For those of you who have had the unfortunate run in with a sprained ankle, this article is for you. For those of you who have never sustained an injury, this article is also for you. The next time you walk into the bathroom to brush your teeth, think multitask and save your ankles from a devastating sprain with these easy strengthening exercises.
The ankle is held together by many ligaments. While the ankle was designed very well for the dorsiflexion- plantarflexion movements of straight forward walking and running, the lateral structures supporting the ankle are weaker and are at risk during side to side movement. The most commonly sprained ligaments in the ankle are the anterior talofibular ligament, the ATFL, and the calcaneofibular ligament, the CFL. These ligaments can be injured during extreme inversion, or outward rolling, of the ankle.
Your ankle also has muscles and tendons that move the foot and ankle, and stabilize the arch in addition to many other functions. These muscles and tendons can be strengthened to improve the stability of your ankle and prevent future injury to the structures. Applying controlled, moderate forces through the ligaments and other collagen structures in the ankle help to improve the strength and flexibility of these tissues.
Easy Ankle Exercises
First, put a sticky note in the corner of your bathroom mirror to remind yourself to do the exercises. A little visual never hurt. In the two minutes that you are brushing your teeth, try this:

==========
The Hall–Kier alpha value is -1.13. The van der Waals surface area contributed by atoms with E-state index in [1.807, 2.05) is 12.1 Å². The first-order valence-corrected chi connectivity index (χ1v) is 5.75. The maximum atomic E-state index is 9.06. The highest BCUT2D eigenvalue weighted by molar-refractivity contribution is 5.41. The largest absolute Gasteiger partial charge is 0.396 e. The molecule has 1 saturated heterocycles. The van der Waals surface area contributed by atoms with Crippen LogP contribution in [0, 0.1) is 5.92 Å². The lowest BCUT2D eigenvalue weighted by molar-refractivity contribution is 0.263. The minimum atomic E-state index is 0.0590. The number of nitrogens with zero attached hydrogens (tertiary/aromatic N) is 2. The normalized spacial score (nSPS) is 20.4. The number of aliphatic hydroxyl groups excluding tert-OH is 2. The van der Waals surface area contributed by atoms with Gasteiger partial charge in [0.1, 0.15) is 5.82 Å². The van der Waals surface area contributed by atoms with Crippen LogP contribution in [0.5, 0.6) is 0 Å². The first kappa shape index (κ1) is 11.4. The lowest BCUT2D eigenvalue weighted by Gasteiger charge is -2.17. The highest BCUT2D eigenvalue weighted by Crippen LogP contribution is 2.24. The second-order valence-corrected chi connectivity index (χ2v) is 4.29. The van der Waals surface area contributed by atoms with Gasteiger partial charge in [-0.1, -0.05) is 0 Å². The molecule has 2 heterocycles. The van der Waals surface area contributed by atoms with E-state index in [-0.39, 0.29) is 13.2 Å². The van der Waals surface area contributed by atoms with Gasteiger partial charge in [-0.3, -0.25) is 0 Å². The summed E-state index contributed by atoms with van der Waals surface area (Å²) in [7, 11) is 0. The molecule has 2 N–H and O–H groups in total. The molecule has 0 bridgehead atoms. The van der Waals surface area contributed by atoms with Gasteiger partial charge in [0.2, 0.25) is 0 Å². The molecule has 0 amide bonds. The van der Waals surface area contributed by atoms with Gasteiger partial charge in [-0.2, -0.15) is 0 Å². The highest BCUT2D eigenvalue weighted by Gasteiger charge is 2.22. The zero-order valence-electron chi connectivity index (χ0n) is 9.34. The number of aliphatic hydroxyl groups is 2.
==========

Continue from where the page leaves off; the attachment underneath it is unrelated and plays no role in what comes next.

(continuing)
#1. Balance on one foot for a minute. Switch to the other foot. Feel your fibularis muscles, the muscles along the outside of your leg from your ankle to your knee, turn on. Try to keep your balance for the full minute on each side, but use a fingertip on the counter to keep from falling. You can build up to a full minute starting with whatever you can hold and going up from there. While doing this exercise, try not to let your hips sag; you should see the line of your hips straight in your mirror. If it is too difficult to brush at the same time, add that in later.
#2. Walk on your toes. Try pacing the bathroom or walk down the hall on your toes staying tall. There is a reason dancers have strong ankles! You can also try doing calf raises at the counter to build strength in your calves before you try walking. While doing this exercise, think about coming up onto your toes with your weight centered over your 2nd toe. Try to keep your ankles straight, do not allow too much rolling in either direction. (This is a also good for ankle strength, but focus here on straight and tall.) For ideal alignment and efficiency during walking, each time you take a step you should roll over and push off your 2nd toe in a straight line.
#3. Walk on the sides of your feet. Work on curling your toes to lift your arch and really walking on the outsides of your feet. This position may feel like you are about to roll your ankle so be careful if your ankles begin to hurt or if you do not feel like you have complete control of your balance. This exercise will help the flexibility and strength of your lateral ligaments and muscle tendons in your ankle. Your ankles may become sore or your arch may become cramped. This is ok, it is a sign that you are engaging muscles that may not have been challenged in a while. Just proceed slowly and with caution.
Feel free to do any combination of these exercises as your ankle strength improves. You can do one minute single leg stands on your toes! Or, try doing calf raises with your ankles turned slightly out or in. Key things to focus on are balance, strength, and flexibility.